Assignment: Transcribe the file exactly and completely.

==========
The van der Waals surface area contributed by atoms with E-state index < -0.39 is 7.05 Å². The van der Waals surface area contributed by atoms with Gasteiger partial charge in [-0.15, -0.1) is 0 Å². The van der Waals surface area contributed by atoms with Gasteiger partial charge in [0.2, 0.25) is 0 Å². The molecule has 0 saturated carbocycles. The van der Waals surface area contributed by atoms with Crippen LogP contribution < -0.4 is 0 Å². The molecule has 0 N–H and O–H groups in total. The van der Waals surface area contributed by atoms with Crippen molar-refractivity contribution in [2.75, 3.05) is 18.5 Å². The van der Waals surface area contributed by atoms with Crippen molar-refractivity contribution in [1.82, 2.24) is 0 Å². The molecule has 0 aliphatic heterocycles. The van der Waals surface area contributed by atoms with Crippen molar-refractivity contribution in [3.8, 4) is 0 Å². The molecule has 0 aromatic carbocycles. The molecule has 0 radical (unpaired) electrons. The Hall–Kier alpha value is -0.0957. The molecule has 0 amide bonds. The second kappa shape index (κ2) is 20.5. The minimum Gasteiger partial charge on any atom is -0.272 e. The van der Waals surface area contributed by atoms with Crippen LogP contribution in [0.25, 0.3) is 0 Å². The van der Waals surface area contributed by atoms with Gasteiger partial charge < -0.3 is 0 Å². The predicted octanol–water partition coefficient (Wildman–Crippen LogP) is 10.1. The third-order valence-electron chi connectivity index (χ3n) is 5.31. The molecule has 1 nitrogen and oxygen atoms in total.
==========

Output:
The van der Waals surface area contributed by atoms with E-state index < -0.39 is 7.05 Å². The van der Waals surface area contributed by atoms with Gasteiger partial charge in [-0.15, -0.1) is 0 Å². The van der Waals surface area contributed by atoms with Gasteiger partial charge in [0.2, 0.25) is 0 Å². The molecule has 0 saturated carbocycles. The van der Waals surface area contributed by atoms with Crippen LogP contribution < -0.4 is 0 Å². The molecule has 0 N–H and O–H groups in total. The van der Waals surface area contributed by atoms with Crippen molar-refractivity contribution in [2.75, 3.05) is 18.5 Å². The van der Waals surface area contributed by atoms with Crippen molar-refractivity contribution in [1.82, 2.24) is 0 Å². The molecule has 0 aliphatic heterocycles. The van der Waals surface area contributed by atoms with Crippen molar-refractivity contribution in [3.8, 4) is 0 Å². The molecule has 0 aromatic carbocycles. The molecule has 0 radical (unpaired) electrons. The Hall–Kier alpha value is -0.0957. The molecule has 0 amide bonds. The second kappa shape index (κ2) is 20.5. The minimum Gasteiger partial charge on any atom is -0.272 e. The van der Waals surface area contributed by atoms with Crippen LogP contribution in [0.25, 0.3) is 0 Å². The van der Waals surface area contributed by atoms with Gasteiger partial charge < -0.3 is 0 Å². The predicted octanol–water partition coefficient (Wildman–Crippen LogP) is 10.1. The third-order valence-electron chi connectivity index (χ3n) is 5.31. The molecule has 1 nitrogen and oxygen atoms in total.